A team with grit showed its best when it ultimately had the least.
It was a tough season. For everyone. Fans, players, coaches. We all knew it would be a tough one, even before it started, but no one could have foreseen the inundation of maladies that befell the Memphis Grizzlies this season.
It was a tough season for a team known for its toughness. Grit ‘n’ Grind, the embodiment of a hardworking team and a hardworking town, seemed to have died, or at least went missing. Players underperformed to the disappointment of fans, players were traded to the disappointment of teammates, and players suffered injury after injury to the disappointment of all.
The initial issue with this team revolved around a question of enormous gravity: Is this even worth it? Well, before the Golden State Warriors emerged as a candidate as the best team of all-time, running all over their opponents, there was little doubt that Memphis would ever win a championship with the Warriors at their peak. Too old, too slow, too out-of-date to defeat the beasts at the top, critics of the team called for a blow-up that would result in a stronger team in a post-Warriors era. But the team as it was then constructed, though not elite, was not too weak to miss the playoffs.
That begged the question, is it worth it to make the playoffs year after year, knowing you’ll never win a title, to be a basketball Sisyphus—pushing, struggling, legs and back aching from exertion, making enough progress to see the top, only to have the boulder inevitably roll down the mountain to start all over again?
With that question swirling around the city, the team opened the season with uninspired play, losing games by 30, 40, and 50 points to three of the league’s best teams. At full capacity, Memphis couldn’t compete, so when franchise player Marc Gasol suffered a broken foot before the All-Star break, it was as if the floodgates had been opened, unleashing injury after injury upon the team.
After Gasol’s season-ending injury, backup center Brandan Wright sprained his MCL, then point guard Mike Conley was sidelined with a sore Achilles. Backup point guard Mario Chalmers tore his Achilles as well, and subsequently Matt Barnes, Zach Randolph, Chris Andersen, P.J. Hairston, and Vince Carter all suffered injuries that held them out of commission for some time.
At one point, there were seven players on the whole squad, and an NBA record 28 players saw the floor for the Grizzlies at some point this season. By season’s end, a completely different team was out there playing than had begun.
That’s why at the final post game presser last week head coach Dave Joerger broke down and cried. ”This has been really hard,” he said. “They could have quit. Could have quit—not made the playoffs… and every day they came out and fought like crazy.”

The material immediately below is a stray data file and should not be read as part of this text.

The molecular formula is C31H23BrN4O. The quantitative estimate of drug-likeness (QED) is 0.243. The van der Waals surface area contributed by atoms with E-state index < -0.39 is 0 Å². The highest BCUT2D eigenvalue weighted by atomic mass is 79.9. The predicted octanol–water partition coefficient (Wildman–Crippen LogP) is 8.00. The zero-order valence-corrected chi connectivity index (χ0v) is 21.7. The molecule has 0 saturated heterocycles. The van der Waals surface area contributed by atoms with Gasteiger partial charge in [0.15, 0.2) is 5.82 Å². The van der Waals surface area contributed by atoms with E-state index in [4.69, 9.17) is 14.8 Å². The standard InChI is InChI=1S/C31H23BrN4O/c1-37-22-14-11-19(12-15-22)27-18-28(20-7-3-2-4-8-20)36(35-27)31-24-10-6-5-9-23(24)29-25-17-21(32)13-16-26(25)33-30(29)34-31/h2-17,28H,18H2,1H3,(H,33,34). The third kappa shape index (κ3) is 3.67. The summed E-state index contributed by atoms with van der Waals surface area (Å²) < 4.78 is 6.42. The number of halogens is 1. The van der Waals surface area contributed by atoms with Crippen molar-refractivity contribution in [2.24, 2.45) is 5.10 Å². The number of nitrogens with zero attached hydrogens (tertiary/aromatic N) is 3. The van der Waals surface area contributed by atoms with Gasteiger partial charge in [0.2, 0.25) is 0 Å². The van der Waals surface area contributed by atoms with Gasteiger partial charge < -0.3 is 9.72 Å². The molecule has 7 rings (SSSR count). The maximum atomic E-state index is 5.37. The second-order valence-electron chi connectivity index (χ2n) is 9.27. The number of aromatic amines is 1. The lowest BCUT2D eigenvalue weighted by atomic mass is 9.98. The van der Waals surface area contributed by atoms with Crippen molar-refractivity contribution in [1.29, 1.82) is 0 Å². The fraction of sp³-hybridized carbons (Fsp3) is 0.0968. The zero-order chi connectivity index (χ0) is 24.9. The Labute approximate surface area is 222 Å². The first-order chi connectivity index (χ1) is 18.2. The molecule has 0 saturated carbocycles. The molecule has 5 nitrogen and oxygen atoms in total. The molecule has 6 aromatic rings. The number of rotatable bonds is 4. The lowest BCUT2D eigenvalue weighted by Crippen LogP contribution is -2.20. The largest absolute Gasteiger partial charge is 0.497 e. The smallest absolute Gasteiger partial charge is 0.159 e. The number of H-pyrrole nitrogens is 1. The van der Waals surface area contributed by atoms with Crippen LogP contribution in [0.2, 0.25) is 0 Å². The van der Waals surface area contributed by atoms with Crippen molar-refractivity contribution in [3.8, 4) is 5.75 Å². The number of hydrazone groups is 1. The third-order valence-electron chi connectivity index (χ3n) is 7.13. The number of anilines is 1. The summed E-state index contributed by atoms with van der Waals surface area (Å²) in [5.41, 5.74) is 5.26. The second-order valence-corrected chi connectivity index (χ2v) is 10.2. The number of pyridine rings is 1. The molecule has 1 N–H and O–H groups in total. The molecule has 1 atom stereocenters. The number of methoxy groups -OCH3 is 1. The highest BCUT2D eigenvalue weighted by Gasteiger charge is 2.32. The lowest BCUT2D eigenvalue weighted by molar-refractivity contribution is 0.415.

An emotional Dave Joerger on the veteran leadership of Matt Barnes & Vince Carter…https://t.co/JZpSbCWNly— NBA TV (@NBATV) April 24, 2016
It was the only emotional release appropriate. It was a coach sticking up for his players. Not just the core guys, though. All 28.
“I can’t tell you enough how proud I am of every guy that is in that locker room and has come through that locker room,” Joerger said. For a moment, Joerger transcended his role as head coach of a basketball team. He became a conduit for what every fan in Memphis felt.
So what they just got swept by the San Antonio Spurs, losing three of the games by 25 or more points? So what they limped, literally, into the playoffs losing 10 of their final 11 regular season games? They could have lied down and taken blow after blow, knowing full well every game the odds were stacked against them.
But they didn’t. They showed a complete 180 from the beginning of the season when they played without fire though they had a full team. With nothing left but the kitchen sink, they showed the most heart.
“We’re coming to a gunfight with spoons,” Barnes said of their first round matchup with San Antonio. Days later he added, “We’re going to throw everything at them, man. Forks, spoons, knives, the sharpening knife. Whatever we’ve got. Can openers. Wine bottle openers. Whatever we’ve got.”
This was a team its fans could root for, though they knew full well its inevitable demise. Fans showing support in the face of sure failure mirrored the team’s 180 degree turnaround. From questioning whether or not making the playoffs would be worth it to throwing full support behind a team stitched together and hanging on by a thread, the enormous question surrounding the Grit ‘n’ Grind era seems to have been answered.
Every player who walked through that locker room, whether in a boot, cast, or crutches, showed they care. That’s all fans wanted to see. That’s all anyone wants to see.
Here’s Scott Van Pelt on SportsCenter using his “One Big Thing” segment to talk about the Grizzlies: https://t.co/PgHVtPENHu— Jon Roser (@Jon_Roser) April 26, 2016
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